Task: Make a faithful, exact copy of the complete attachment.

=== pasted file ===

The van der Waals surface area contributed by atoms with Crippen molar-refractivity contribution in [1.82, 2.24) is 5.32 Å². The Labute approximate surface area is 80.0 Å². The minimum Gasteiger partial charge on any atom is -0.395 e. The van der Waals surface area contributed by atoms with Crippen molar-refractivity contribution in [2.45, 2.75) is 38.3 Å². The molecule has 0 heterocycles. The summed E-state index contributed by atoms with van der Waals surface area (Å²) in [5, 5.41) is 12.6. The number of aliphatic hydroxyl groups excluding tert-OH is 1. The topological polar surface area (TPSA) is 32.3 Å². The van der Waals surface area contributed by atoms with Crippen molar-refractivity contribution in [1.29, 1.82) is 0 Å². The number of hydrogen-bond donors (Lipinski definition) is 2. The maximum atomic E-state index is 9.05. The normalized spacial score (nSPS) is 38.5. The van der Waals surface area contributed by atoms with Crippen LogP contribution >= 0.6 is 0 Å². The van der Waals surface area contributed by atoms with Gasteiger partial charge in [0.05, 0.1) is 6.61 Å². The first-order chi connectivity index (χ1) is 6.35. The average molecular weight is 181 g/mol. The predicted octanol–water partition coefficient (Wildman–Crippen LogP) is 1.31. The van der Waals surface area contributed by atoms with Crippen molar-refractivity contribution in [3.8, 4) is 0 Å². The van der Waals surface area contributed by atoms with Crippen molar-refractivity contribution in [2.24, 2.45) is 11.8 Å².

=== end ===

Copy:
The van der Waals surface area contributed by atoms with Crippen molar-refractivity contribution in [1.82, 2.24) is 5.32 Å². The Labute approximate surface area is 80.0 Å². The minimum Gasteiger partial charge on any atom is -0.395 e. The van der Waals surface area contributed by atoms with Crippen molar-refractivity contribution in [2.45, 2.75) is 38.3 Å². The molecule has 0 heterocycles. The summed E-state index contributed by atoms with van der Waals surface area (Å²) in [5, 5.41) is 12.6. The number of aliphatic hydroxyl groups excluding tert-OH is 1. The topological polar surface area (TPSA) is 32.3 Å². The van der Waals surface area contributed by atoms with Crippen molar-refractivity contribution in [1.29, 1.82) is 0 Å². The number of hydrogen-bond donors (Lipinski definition) is 2. The maximum atomic E-state index is 9.05. The normalized spacial score (nSPS) is 38.5. The van der Waals surface area contributed by atoms with Crippen LogP contribution >= 0.6 is 0 Å². The van der Waals surface area contributed by atoms with Gasteiger partial charge in [0.05, 0.1) is 6.61 Å². The first-order chi connectivity index (χ1) is 6.35. The average molecular weight is 181 g/mol. The predicted octanol–water partition coefficient (Wildman–Crippen LogP) is 1.31. The van der Waals surface area contributed by atoms with Crippen molar-refractivity contribution in [3.8, 4) is 0 Å². The van der Waals surface area contributed by atoms with Crippen molar-refractivity contribution in [2.24, 2.45) is 11.8 Å².